ALEXANDER KENT - TO GLORY WE STEER

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    TO GLORY WE STEER
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Portsmouth, 1782. His Britannic Majesty's frigate, Phalarope, is ordered to assist the hard-pressed squadrons in the Caribbean. Aboard is her new commander-Richard Bolitho. To all appearances the Phalarope is everything a young captain could wish for, but beneath the surface she is a deeply unhappy ship-her wardroom torn by petty greed and ambition, her deckhands suspected of cowardice under fire and driven to near-mutiny by senseless ill-treatment.

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TO GLORY WE STEER - читать книгу онлайн бесплатно, автор ALEXANDER KENT

Herrick bit his lip. `Yes, sir. We were beating up from Lorient. It was during the middle watch and quiet for the time of year.'

Bolitho watched the uncertainty crossing the man's face and felt a touch of pity. It was never easy to be the junior lieutenant in a ship of war. Promotion was slow and hard without either luck or influence. He thought of his own first chance, how easily it might have gone against him. One piece of luck had followed hard upon another. As a lieutenant in a ship of the line, at the very time of the American rebellion, he had been sent away in charge of a prize crew in a captured 'brig. While heading towards Antigua he had fallen upon a privateer and had fooled her captain into believing that his brig was still an ally. A rush of boarders, a swift and savage clash of steel, and the second ship had been his. Upon arrival at Antigua he had been welcomed by the Commander-inChief like a hero. Victories had been scarce, and reverses only too many.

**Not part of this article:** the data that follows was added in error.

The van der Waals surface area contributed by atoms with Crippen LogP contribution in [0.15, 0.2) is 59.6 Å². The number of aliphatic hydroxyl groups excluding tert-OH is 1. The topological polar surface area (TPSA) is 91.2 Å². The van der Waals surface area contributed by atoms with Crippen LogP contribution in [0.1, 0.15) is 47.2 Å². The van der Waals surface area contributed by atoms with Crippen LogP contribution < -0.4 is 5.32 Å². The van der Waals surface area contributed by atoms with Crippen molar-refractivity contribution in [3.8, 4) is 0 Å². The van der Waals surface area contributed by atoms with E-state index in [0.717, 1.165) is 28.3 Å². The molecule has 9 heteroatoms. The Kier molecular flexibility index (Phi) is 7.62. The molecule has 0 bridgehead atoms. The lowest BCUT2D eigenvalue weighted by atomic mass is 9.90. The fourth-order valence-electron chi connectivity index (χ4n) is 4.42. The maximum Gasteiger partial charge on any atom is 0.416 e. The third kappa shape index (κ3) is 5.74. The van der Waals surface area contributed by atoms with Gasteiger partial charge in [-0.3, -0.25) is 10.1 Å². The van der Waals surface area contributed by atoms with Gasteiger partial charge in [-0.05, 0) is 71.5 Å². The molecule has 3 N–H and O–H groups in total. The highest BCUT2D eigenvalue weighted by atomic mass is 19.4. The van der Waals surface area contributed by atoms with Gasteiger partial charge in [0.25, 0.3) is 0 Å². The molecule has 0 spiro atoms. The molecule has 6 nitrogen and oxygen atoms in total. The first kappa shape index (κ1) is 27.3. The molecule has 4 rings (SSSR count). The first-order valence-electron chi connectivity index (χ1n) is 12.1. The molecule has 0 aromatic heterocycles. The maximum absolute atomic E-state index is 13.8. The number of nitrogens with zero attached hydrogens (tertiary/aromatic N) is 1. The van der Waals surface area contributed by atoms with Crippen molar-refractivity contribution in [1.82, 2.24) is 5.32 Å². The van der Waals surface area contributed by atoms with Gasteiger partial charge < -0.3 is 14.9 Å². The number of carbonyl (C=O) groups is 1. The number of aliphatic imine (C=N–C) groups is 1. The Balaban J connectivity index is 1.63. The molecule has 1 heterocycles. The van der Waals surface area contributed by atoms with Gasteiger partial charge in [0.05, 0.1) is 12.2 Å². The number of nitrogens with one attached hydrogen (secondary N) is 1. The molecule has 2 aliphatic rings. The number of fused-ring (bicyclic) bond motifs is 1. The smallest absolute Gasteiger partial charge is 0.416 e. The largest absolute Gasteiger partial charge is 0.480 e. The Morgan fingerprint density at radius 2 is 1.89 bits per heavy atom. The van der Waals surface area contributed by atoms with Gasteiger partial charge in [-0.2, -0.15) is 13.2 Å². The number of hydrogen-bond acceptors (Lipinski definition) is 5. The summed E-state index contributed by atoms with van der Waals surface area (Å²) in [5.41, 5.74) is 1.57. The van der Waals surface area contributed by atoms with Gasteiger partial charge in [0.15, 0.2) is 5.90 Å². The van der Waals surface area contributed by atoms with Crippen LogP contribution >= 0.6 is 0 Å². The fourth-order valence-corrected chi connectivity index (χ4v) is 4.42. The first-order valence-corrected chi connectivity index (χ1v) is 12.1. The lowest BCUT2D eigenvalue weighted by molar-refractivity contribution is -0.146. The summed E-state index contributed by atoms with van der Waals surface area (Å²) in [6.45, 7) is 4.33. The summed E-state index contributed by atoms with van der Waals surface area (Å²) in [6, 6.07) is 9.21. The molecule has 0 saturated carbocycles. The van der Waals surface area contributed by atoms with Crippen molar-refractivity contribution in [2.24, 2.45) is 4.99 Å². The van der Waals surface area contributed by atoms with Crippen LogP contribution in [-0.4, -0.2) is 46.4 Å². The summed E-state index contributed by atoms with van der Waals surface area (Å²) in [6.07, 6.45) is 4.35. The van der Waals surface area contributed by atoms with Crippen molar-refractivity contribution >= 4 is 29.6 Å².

So at the age of twenty-two be had been given command of the Sparrow. Again luck had guided his footsteps. The sloop's original commander had died of fever, and her first lieutenant was too junior for the coveted post.

He forced the sympathy to the back of his mind. `How many men were in the mutiny?'

Herrick replied bitterly, `No more than ten. They were trying to release a seaman called Fisher. Captain Po•mfret had had him flogged for insubordination the previous day. He had been complaining about the foul food.'

Bolitho nodded. `That is not uncommon.'

`But Captain Pomfret was not satisfied!' The words burst from his lips in an angry flood. `He had him lashed to the bowsprit, without allowing the surgeon even to treat his back!' He shuddered. `In the Bay of Biscay, with frost on the rigging, and he left him there like so much meat!' He controlled himself with an effort and muttered, `I am sorry, sir. I keep thinking about it.'